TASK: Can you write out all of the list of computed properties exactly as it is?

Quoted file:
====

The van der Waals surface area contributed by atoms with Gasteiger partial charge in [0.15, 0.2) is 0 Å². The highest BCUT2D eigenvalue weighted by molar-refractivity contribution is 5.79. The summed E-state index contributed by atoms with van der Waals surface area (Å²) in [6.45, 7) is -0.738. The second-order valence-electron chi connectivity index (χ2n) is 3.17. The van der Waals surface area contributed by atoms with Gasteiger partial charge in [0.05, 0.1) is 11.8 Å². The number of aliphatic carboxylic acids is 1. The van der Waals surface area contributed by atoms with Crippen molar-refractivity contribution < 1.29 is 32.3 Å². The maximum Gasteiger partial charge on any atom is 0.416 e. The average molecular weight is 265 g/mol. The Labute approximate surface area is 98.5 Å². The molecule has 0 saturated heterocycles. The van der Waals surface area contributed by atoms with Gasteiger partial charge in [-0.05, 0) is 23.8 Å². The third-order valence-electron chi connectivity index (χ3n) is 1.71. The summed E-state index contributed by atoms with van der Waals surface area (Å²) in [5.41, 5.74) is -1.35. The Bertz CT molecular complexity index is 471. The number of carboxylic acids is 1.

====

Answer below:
The van der Waals surface area contributed by atoms with Gasteiger partial charge in [0.15, 0.2) is 0 Å². The highest BCUT2D eigenvalue weighted by molar-refractivity contribution is 5.79. The summed E-state index contributed by atoms with van der Waals surface area (Å²) in [6.45, 7) is -0.738. The second-order valence-electron chi connectivity index (χ2n) is 3.17. The van der Waals surface area contributed by atoms with Gasteiger partial charge in [0.05, 0.1) is 11.8 Å². The number of aliphatic carboxylic acids is 1. The van der Waals surface area contributed by atoms with Crippen molar-refractivity contribution < 1.29 is 32.3 Å². The maximum Gasteiger partial charge on any atom is 0.416 e. The average molecular weight is 265 g/mol. The Labute approximate surface area is 98.5 Å². The molecule has 0 saturated heterocycles. The van der Waals surface area contributed by atoms with Gasteiger partial charge in [-0.05, 0) is 23.8 Å². The third-order valence-electron chi connectivity index (χ3n) is 1.71. The summed E-state index contributed by atoms with van der Waals surface area (Å²) in [5.41, 5.74) is -1.35. The Bertz CT molecular complexity index is 471. The number of carboxylic acids is 1.